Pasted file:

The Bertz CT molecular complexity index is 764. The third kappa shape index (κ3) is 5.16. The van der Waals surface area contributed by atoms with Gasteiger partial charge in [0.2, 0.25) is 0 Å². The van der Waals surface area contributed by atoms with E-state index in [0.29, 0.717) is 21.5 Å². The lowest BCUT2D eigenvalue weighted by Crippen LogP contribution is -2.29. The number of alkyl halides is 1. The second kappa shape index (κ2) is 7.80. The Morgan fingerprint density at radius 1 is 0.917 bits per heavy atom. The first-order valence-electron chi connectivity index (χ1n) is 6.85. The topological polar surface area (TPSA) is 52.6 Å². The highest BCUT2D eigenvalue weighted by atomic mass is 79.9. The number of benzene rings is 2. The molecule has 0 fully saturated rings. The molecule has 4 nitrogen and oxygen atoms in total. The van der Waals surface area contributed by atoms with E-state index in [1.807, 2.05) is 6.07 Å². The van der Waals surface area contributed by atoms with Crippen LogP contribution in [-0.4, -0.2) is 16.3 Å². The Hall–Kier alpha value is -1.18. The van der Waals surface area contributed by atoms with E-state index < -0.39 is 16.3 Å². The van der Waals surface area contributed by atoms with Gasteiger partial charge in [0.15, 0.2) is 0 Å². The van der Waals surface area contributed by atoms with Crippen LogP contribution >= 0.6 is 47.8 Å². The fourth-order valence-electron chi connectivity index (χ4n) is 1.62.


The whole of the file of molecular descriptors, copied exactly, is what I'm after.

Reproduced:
The Bertz CT molecular complexity index is 764. The third kappa shape index (κ3) is 5.16. The van der Waals surface area contributed by atoms with Gasteiger partial charge in [0.2, 0.25) is 0 Å². The van der Waals surface area contributed by atoms with E-state index in [0.29, 0.717) is 21.5 Å². The lowest BCUT2D eigenvalue weighted by Crippen LogP contribution is -2.29. The number of alkyl halides is 1. The second kappa shape index (κ2) is 7.80. The Morgan fingerprint density at radius 1 is 0.917 bits per heavy atom. The first-order valence-electron chi connectivity index (χ1n) is 6.85. The topological polar surface area (TPSA) is 52.6 Å². The highest BCUT2D eigenvalue weighted by atomic mass is 79.9. The number of benzene rings is 2. The molecule has 0 fully saturated rings. The molecule has 4 nitrogen and oxygen atoms in total. The van der Waals surface area contributed by atoms with E-state index in [1.807, 2.05) is 6.07 Å². The van der Waals surface area contributed by atoms with Crippen LogP contribution in [-0.4, -0.2) is 16.3 Å². The Hall–Kier alpha value is -1.18. The van der Waals surface area contributed by atoms with E-state index < -0.39 is 16.3 Å². The van der Waals surface area contributed by atoms with Gasteiger partial charge in [0.15, 0.2) is 0 Å². The van der Waals surface area contributed by atoms with Crippen LogP contribution >= 0.6 is 47.8 Å². The fourth-order valence-electron chi connectivity index (χ4n) is 1.62.